Learning the hard way

When the first Sephardim turned to the haredi education system, they discovered that they were not welcome. Some still aren't.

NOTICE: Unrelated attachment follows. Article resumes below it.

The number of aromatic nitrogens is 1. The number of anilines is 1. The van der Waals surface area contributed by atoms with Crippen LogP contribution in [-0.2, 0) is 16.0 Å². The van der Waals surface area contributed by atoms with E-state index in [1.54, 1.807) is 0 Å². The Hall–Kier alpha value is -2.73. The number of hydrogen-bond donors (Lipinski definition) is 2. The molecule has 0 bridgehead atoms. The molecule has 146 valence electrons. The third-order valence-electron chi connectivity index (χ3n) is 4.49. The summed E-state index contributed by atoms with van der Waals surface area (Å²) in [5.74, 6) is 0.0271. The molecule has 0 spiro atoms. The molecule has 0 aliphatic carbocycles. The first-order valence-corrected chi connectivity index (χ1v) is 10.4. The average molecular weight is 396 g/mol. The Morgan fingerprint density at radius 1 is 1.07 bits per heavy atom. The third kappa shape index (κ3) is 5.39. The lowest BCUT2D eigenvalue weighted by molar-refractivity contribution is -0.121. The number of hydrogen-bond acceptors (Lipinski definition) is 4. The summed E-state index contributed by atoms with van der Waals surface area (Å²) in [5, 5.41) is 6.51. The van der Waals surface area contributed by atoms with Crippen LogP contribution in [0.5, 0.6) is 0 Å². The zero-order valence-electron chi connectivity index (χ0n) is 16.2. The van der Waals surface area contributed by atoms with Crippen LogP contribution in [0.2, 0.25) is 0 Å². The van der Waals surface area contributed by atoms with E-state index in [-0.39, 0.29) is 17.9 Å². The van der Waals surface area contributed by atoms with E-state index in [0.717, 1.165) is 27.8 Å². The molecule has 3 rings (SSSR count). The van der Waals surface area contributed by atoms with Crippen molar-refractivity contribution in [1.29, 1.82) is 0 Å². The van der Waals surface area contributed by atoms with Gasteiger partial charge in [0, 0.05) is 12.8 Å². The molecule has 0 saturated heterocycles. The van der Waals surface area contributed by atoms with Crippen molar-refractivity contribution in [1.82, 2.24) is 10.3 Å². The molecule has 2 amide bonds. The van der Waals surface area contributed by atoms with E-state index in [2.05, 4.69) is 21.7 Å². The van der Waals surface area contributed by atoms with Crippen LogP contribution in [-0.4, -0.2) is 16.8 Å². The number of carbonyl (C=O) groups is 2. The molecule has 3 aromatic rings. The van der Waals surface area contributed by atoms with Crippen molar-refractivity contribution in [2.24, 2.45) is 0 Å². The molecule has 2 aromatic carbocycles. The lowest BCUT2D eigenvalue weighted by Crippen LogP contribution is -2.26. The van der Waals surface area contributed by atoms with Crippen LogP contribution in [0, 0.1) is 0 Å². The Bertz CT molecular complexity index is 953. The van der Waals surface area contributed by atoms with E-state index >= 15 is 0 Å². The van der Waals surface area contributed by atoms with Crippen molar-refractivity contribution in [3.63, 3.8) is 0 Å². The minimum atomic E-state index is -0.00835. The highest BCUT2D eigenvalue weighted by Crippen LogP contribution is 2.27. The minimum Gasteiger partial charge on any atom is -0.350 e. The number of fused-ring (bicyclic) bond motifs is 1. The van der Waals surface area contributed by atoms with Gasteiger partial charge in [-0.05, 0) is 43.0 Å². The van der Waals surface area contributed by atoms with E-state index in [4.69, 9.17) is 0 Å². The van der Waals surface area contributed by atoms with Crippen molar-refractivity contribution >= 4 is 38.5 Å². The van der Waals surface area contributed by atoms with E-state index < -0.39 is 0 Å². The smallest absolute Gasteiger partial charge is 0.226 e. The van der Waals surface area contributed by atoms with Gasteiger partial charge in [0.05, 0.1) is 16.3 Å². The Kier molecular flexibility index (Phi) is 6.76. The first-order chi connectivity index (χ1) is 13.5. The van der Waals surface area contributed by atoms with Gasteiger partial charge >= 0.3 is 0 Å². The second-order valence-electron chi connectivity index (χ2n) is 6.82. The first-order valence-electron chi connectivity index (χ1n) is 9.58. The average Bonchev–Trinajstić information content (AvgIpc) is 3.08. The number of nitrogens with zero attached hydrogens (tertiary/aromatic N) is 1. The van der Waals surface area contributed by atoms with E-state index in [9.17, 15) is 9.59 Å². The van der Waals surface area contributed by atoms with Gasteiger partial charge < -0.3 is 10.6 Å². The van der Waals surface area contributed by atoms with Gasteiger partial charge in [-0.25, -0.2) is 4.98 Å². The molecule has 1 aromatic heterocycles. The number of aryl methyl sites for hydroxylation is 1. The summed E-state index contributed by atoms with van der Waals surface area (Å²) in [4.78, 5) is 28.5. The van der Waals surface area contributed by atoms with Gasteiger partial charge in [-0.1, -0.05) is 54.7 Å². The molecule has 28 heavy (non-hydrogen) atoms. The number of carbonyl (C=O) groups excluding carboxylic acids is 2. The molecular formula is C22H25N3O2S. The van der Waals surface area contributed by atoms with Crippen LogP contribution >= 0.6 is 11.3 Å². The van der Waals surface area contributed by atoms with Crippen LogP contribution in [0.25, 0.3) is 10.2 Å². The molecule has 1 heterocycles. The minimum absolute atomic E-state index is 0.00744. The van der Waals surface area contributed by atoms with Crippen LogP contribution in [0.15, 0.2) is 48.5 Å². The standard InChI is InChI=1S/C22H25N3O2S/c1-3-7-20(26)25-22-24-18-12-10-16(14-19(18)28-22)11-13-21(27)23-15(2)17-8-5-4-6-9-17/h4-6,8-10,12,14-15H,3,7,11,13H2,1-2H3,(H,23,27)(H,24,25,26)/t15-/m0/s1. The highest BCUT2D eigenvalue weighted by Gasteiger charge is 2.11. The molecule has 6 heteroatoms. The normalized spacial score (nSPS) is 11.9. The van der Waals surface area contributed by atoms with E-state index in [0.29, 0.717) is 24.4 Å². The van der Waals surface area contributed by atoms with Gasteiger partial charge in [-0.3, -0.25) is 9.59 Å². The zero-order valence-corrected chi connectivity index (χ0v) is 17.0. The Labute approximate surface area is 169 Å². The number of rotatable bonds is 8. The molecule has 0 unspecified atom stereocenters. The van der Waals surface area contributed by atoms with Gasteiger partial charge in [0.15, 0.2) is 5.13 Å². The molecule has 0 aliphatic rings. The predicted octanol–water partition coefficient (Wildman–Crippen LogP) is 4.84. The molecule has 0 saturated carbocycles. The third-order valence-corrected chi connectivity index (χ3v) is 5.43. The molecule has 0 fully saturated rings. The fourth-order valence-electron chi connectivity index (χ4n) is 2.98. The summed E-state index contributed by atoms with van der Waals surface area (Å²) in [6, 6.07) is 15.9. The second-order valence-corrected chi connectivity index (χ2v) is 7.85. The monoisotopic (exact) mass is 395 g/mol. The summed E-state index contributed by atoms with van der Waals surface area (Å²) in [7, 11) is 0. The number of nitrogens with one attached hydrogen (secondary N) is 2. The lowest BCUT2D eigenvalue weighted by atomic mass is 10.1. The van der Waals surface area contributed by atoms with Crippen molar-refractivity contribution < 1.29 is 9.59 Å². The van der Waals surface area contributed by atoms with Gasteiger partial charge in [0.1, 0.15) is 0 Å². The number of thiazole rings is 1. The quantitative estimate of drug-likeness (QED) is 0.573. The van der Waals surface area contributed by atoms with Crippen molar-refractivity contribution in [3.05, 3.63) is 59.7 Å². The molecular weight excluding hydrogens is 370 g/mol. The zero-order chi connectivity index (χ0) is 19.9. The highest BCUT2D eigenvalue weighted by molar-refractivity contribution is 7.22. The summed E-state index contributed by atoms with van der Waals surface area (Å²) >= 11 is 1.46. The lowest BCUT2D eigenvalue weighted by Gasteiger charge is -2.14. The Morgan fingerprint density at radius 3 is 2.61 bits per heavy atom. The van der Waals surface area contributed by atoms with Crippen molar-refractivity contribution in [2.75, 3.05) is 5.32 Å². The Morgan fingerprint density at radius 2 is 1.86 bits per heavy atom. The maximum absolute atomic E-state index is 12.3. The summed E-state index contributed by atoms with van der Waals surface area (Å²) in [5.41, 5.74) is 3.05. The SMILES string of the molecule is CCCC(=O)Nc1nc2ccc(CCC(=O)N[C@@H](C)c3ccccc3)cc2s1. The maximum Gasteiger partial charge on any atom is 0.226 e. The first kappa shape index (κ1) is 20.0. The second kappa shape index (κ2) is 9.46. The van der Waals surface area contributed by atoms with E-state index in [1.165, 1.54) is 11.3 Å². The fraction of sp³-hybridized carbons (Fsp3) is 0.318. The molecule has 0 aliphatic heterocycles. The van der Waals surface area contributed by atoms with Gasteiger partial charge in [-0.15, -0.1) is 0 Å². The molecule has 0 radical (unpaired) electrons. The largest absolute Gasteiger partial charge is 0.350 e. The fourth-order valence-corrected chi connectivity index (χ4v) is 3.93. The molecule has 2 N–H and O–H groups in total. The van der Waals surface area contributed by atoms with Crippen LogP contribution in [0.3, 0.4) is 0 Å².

Rahel 13, wants to go to school. She's supposed to be in ninth grade now. She says she's a good pupil and likes her classes. She also insists that she is an honorable haredi girl, who dresses modestly, lives a modest life, observes the commandments, and wants a shidduch (match) to a good man. But Rahel still hasn't begun the school year because she hasn't been accepted into any educational institution within the haredi system. She is convinced that she has been rejected from four of the most prestigious schools, despite her high grades and commendable behavior, for one reason only: because she is Sephardi and the schools are Ashkenazi. She has heard that Rabbi Mordechai Eliahu, a senior religious-Zionist leader, has ruled that she could change her name to a more Ashkenazi-sounding name, in order to get accepted, but she doesn't want to. "I don't want to lie about who I am. And I don't want to offend my father and grandfather, since it's their name. And anyway, it wouldn't help. The school principals ask all sorts of questions to find out if we're Sephardi. They'd know," she says. Batsheva Malul doesn't have any doubts about why her daughter hasn't been accepted into a school, either. "They did not want us because as Sephardi newly religious ("hozrim b'tshuva"), we do not act and behave exactly like they expect us to. They told me my little girl is not dressed like a real haredi. "But I say she is. There is nothing wrong with that way she is dressed, it is totally modest. But for them, it was a reason enough not to accept her. And so instead of beginning school at age six, she comes every day with me to my work and spends the whole day here, without studying," concludes Malul, who works as a cook in a haredi soup kitchen. According to City Council member Shmuel Yitshaki (Shas), at least 40 girls of Sephardi origin are still not registered in any school within the haredi education system in town. Yitshaki insists that racial discrimination is the only reason for this situation, since all of the haredi schools are in the hands of "our Ashkenazi brethren," as he says cynically. Ashkenazi girls have not been rejected from the schools of their choice in any such numbers. Officials in the haredi world quip that "even the patriarch Abraham, who was from Iraq, couldn't get into a prestigious Ashkenazi school." But Benny Cohen, director of the municipal department of haredi education, fiercely rejects Yitshaki's accusations and even accuses him of using the innocent girls and their families for his own political benefit. The situation is not new. In fact, rejection of Sephardim by the Ashkenazi establishment elite was one of the reasons for the founding of the political party Shas, more than 25 years ago. But as the number of Sephardi haredi girls grows, the situation is worsening. It has become so severe that recently, the Justice Ministry announced that it would investigate rejection of and discrimination against haredi girls by the Ashkenazi schools since the alleged discrimination constitutes, among other things, a violation of the Pupils' Rights Law, 2000. Officials from the ministry have even threatened to investigate the possibility of cutting off public funding to those institutions that discriminate. More than two generations ago, when the first Sephardim turned to the haredi education system, they discovered that they were not welcome. In a recent edition of the Hebrew magazine Eretz Aheret, Adina Bar-Shalom, daughter of former Sephardi chief rabbi Ovadia Yosef, recalled how insulted, frustrated and enraged she felt when she was sent to a less prestigious school to learn sewing instead of continuing her studies as she had dreamed. Almost 50 years have passed since then, but Bar-Shalom writes that she has never forgotten how wounded she felt. Tzvia Greenfield, herself an Ashkenazi haredi and director of Mifne, an institute dedicated to mutual understanding and cooperation between different religions and cultures, says, "Discrimination against Sephardim has always been systematic in the haredi Ashkenazi circles. The inferior status of the Sephardi haredim is based solely on a feeling of superiority shared by almost all the Ashkenazi haredim." Several years ago, she says, she asked a matchmaker if she had a policy of matchmaking between Ashkenazim and Sephardim. "She almost choked. She said it was unthinkable, that it wouldn't come into her mind to propose a Sephardi girl to an Ashkenazi fellow. "This is pure racism, and there is no explanation for it. Would you ask a white racist why he hates blacks? He hates them because they are black, and that's all." Not surprisingly, the situation is worst in Jerusalem and Bnei Brak, with their large haredi populations. Every year, dozens of parents turn to Yitshaki, who frequently declares that he remains on the city council only to help them fight this discrimination. "I have recordings of school principals who talk to kindergarten teachers and ask them questions regarding the girls who graduate their kindergartens. I have recordings in which they ask questions such as, 'What is the color of that girl's skin? Is it fair or dark? Does she have good manners?' and so on. "What does that have to do with the academic capabilities of the girls?" Yitshaki demands. Says Cohen, "I am the first one who cares about maintaining real integration in the system. But the Sephardi parents are the first to refuse to register their girls in a school where there is a majority of Sephardim. They claim that these schools become ghettos." Furthermore, accepting the girls into the schools of their choice, says Cohen, would mean a large-scale operation of transporting girls from one school to another and from one neighborhood to another, sometimes across great distances. "Then the parents accuse us of sending their girls away, while some Ashkenazi girls enjoy studying in the schools in their neighborhood," Cohen continues. (It is important to note that pupils in the haredi educational network do benefit from organized free transportation.) Aliza, mother of a school-age girl, rejects Cohen's explanations. "I have worked in this system for decades. The parents of Sephardi girls accepted into good institutions do not even dream about complaining about the distance. They try not to be noticed, so that their younger girls will be accepted into the institution, too." And Malul retorts, "I don't want to send my daughter to a school far away. There is a very good school just opposite our home. Why should she have to go away?" But the school near her home is Ashkenazi. Overcrowding in the haredi schools is another source of the problem, Cohen maintains. "The conditions for many of the youngest children of the haredi system are sometimes unbearable - children are studying in shelters, without windows. They are studying in apartments, year after year, without even one break in the fresh air of a courtyard. Last year, there were even classes in warehouses and storage rooms." Yet the answer to the simple question, "Who is responsible for this situation?" is not simple. According to law, the Education Ministry bears the budgetary responsibility and the municipality should provide the land. Secular opposition members of the municipal council contend that the problem of overcrowding could have been solved long ago, if representatives of the haredi public weren't more interested in making political gains on the backs of their constituents' children. "They [the haredi representatives] avoid all the procedures to obtain the land and the budget to build new schools," councilman Pepe Allalu (Meretz) has argued for years. "They prefer to create a shortage of places and then they come to the city council, screaming that children cannot study in these conditions - which are indeed awful - and obtain parts of buildings belonging to secular or national-religious schools. This causes the exodus of secular residents from that neighborhood, until it becomes totally haredi." Yitshaki maintains that the haredi schools for girls operate according to a quota for the maximum number of Sephardi girls. "They do not allow more than a third of Sephardi girls per class. In order to maintain this policy, they create a false situation of crowded classrooms, so they can have an excuse to send extra-quota girls to faraway schools, which are also, of course, on a lower level." Yitshaki charges the case of the Hassidim family, whose youngest daughter was rejected from Beit Ya'acov North school, even though her elder sister had graduated from that school. Yitshaki accuses that "someone decided that one girl from that Sephardi family was enough." In some cases, he says, the school principals don't even bother to respond to the parents, and leave "the dirty work" as he calls it, "to the secretaries, who sometimes talk to the parents in a very brutal and impolite way." In one case, Yitshaki asked one of the mothers to initiate a telephone conversation with the school and to record the conversation secretly. The results shocked him. "The secretary was rude to the mother, told her that her girl 'was not good enough for the school,' refused to let her talk directly to the principal and ended the conversation by screaming at the mother," he reports. And this is not an isolated case, he insists. Hezi Shennelzon, an expert on the haredi community, does not believe that this is an issue of arrogance or discrimination, but rather a genuine fear of external influences. Shennelzon says that although he himself is from an Ashkenazi background, he will continue to struggle against the rejection of Sephardi girls. "In Sephardi families, for example, often some parts of the family are not religious," he explains. "That happens in Ashkenazi families, too, but in those cases, there is almost a complete disconnect between the parts of the family or, if there is an event and the non-haredi part of the family attend, they make an effort to arrive "in haredi costume" so as not to offend or cause problems. In the Sephardi families, and maybe this is because they are generally more tolerant, the non-religious part of the family will behave as they do everywhere else: the men, and especially the women will not be dressed modestly. "When they are checking out a girl to determine if she is appropriate for a specific educational institution that is very strict regarding limits and demands a very strict haredi lifestyle, this is a serious problem. It can't be swept under the rug as if it doesn't exist," he says. According to Shennelzon, the behavioral codes are different outside of the family, too. "If, for example, I make the error of going to a place that isn't appropriate for a young haredi man, and I meet a family member who is no longer haredi - not only would he not ignore me - he would reprimand me and inform my parents. But in most Sephardi families, that situation would end there, with mutual understanding and maybe even a wink. "This troubles the principals. They feel that they have been sent to do a mitzva [perform a holy commandment]. They believe that they have been handed something very precious - the children of the families who want them to guard over their children and prevent any penetration from the external, liberal and secular worlds. Accepting Sephardi girls, when not all of their families are as strict as the Ashkenazim could ruin a school's reputation, and they want to avoid that. Even if a specific girl really is worthy of acceptance." Aliza describes Sephardi attitudes as tolerant rather than lax. "We, the Sephardim, see things differently. We think that what really matters is a good education in a good institution." It is worth noting that the problem doesn't exist in the boys' schools. "First of all, the involvement of Sephardi boys in the haredi system began quite long ago and most of the problems have been solved by now," says a haredi municipal council member who does not want his identity revealed. "Also, the Sephardim created a network of elementary schools and yeshivot for the boys, and it works." Aliza says that the problem doesn't exist for boys because "Ashkenazi haredim have a feeling of duty, to "save" our boys, so they accept them into their institutions." They don't have that sense of responsibility towards girls, for whom the issue of the shidduch is more important. "In the Ashkenazi institutions for girls," says Aliza, "the yihus [family lineage] of the family, the exact level of religious feelings, and the reputation of the families dictates who will be accepted into that school." And furthermore, she notes, the fact that Sephardi boys are accepted into Ashkenazi institutions is, at best, a mixed blessing. "The boys, educated in the Ashkenazi institutions, have become 'Ashkenazi' themselves. They have forgotten our customs and ways, our tolerance and openness. Now they have become much more extreme, more radical and strict in their observance. I am grieving for this, and I am not the only one, believe me." For many years, Rabbi Ovadia Yosef has called for the establishment of schools for Sephardi girls. In response, Yitshaki established the Beit Margalit school (named after the late wife of Rabbi Ovadia Yosef). Says Yitshaki, "Beit Margalit accepts lots of girls and the level is good, but it cannot solve all the problems. And also, some of the parents insist that their girls have to go to Ashkenazi schools, fearing that going to Beit Margalit would definitely classify them as second best." Another school for haredi girls, Darkei Rahel, has recently changed its status from an independent institution to a municipal institution, thanks to the intervention of city councilman Eli Simhayoff (Shas). But the educational authorities do not require Ashkenazi girls to register for attend the school, so it remains a "Sephardi school." Aliza says, "Look what happened to Beit Margalit. There isn't a single Ashkenazi girl there. It is overcrowded, filled with Sephardi girls who have nowhere else to go. So we're back to square one." Recalling her own pain, Bar-Shalom established a college for haredi girls, which is renowned for accepting Ashkenazi and Sephardi girls alike. But it is, she notes, the only one of its kind. Since he assumed office, Mayor Uri Lupolianski has made changes in the municipal structure and these have made the situation even worse. Until Lupolianski assumed office, the educational department of the city was split into the general (for both national religious and secular pupils) and the haredi departments. But now the haredi education has its own, totally independent, department. Officially, Deputy Mayor Uri Maklev (United Torah Judaism) holds the portfolio for haredi education. But according to most municipal officials, the real power is in the hands of Benny Cohen. Legally and officially, Yehudit Shalvi, deputy director-general, supervises the department. Formally, Shalvi has said that she "has nothing but admiration" for Cohen, but in other circumstances, Shalvi herself has acknowledged more than once that the department is a "one-man show" - and that man is Cohen. Recently, the municipal comptroller, Attorney Shlomit Rubin issued a harsh report on Cohen's management, in which she accused him of exceeding his budget by millions of shekels without proper authorization. In response, Allalu has filed a complaint with the police, but Cohen is still on the job. At a recent press conference, Cohen dismissed the report and made it clear that he has no intentions of resigning or even suspending himself. Yitshaki says that he feels hurt by the indifference of his colleagues from Shas. "They have all become collaborators," he complains. Noting that the mayor is himself haredi, he has repeatedly called on the mayor "to do something to put an end to this unacceptable situation," but has not received any response. Shennelzon believes that the situation is actually improving, noting that most institutions now accept between 30% and 35% Sephardi girls, compared to the "less than 10% a few years ago." He attributes the change to a ruling by Rabbi Shalom Yosef Elyashiv, considered the foremost authority in the Ashkenazi haredi world today, who strongly opposes discrimination against Sephardi girls. Shennelzon says that this ruling is the reason that he himself devotes most of his time to this issue. Furthermore, he notes, more and more Sephardi families are becoming "Ashkenazied" and assumed Ashkenazi mores and standards, so the problems are easing. Thus, he believes, more principals are focusing on the prospective candidate herself, and less on her family. Although, he notes, the problem of the hassidic institutions persists. "They will not accept any Sephardi girls," he says categorically, but adds that since Yiddish is the language of instruction in the hassidic schools, very few Sephardi families are actually interested in applying. In response to queries from In Jerusalem, the municipal spokesman wrote, "All of the student who did not find a placement through their own efforts were placed in schools in the city. However, some 40 pupils refused the placements offered to them and insisted on their preferred school, even though those schools have informed them that they are full to capacity." Still at home, Rahel says that is discouraged and fears that her reputation has been ruined. She is ready to "give in," she says, and attend a less-prestigious school. "All the pupils there will be Sephardi. It's not that I'm prejudiced against Sephardi pupils, or something - after all, I'm Sephardi, too, and I'm proud. But if I don't go to a good school, I won't have a good shidduch. My life just won't be what I had dreamed it would be," Rahel says sadly.